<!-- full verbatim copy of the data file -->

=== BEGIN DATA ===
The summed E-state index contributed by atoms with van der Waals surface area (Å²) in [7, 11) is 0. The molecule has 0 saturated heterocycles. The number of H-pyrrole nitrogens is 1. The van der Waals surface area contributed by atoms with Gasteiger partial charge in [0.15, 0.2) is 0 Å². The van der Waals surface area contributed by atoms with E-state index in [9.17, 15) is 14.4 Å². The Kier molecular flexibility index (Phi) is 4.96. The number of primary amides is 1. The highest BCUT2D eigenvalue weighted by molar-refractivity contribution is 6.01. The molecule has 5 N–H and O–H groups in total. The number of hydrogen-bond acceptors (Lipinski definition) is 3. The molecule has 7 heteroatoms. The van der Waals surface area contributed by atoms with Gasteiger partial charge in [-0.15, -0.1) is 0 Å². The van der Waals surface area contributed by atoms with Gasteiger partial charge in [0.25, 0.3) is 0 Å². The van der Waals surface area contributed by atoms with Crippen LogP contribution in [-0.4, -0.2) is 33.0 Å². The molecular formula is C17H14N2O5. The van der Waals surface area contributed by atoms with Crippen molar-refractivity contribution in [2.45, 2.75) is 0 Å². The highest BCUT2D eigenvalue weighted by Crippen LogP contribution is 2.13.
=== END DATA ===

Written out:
The summed E-state index contributed by atoms with van der Waals surface area (Å²) in [7, 11) is 0. The molecule has 0 saturated heterocycles. The number of H-pyrrole nitrogens is 1. The van der Waals surface area contributed by atoms with Gasteiger partial charge in [0.15, 0.2) is 0 Å². The van der Waals surface area contributed by atoms with E-state index in [9.17, 15) is 14.4 Å². The Kier molecular flexibility index (Phi) is 4.96. The number of primary amides is 1. The highest BCUT2D eigenvalue weighted by molar-refractivity contribution is 6.01. The molecule has 5 N–H and O–H groups in total. The number of hydrogen-bond acceptors (Lipinski definition) is 3. The molecule has 7 heteroatoms. The van der Waals surface area contributed by atoms with Gasteiger partial charge in [-0.15, -0.1) is 0 Å². The van der Waals surface area contributed by atoms with Gasteiger partial charge in [0.25, 0.3) is 0 Å². The van der Waals surface area contributed by atoms with Crippen LogP contribution in [-0.4, -0.2) is 33.0 Å². The molecular formula is C17H14N2O5. The van der Waals surface area contributed by atoms with Crippen molar-refractivity contribution in [2.45, 2.75) is 0 Å². The highest BCUT2D eigenvalue weighted by Crippen LogP contribution is 2.13.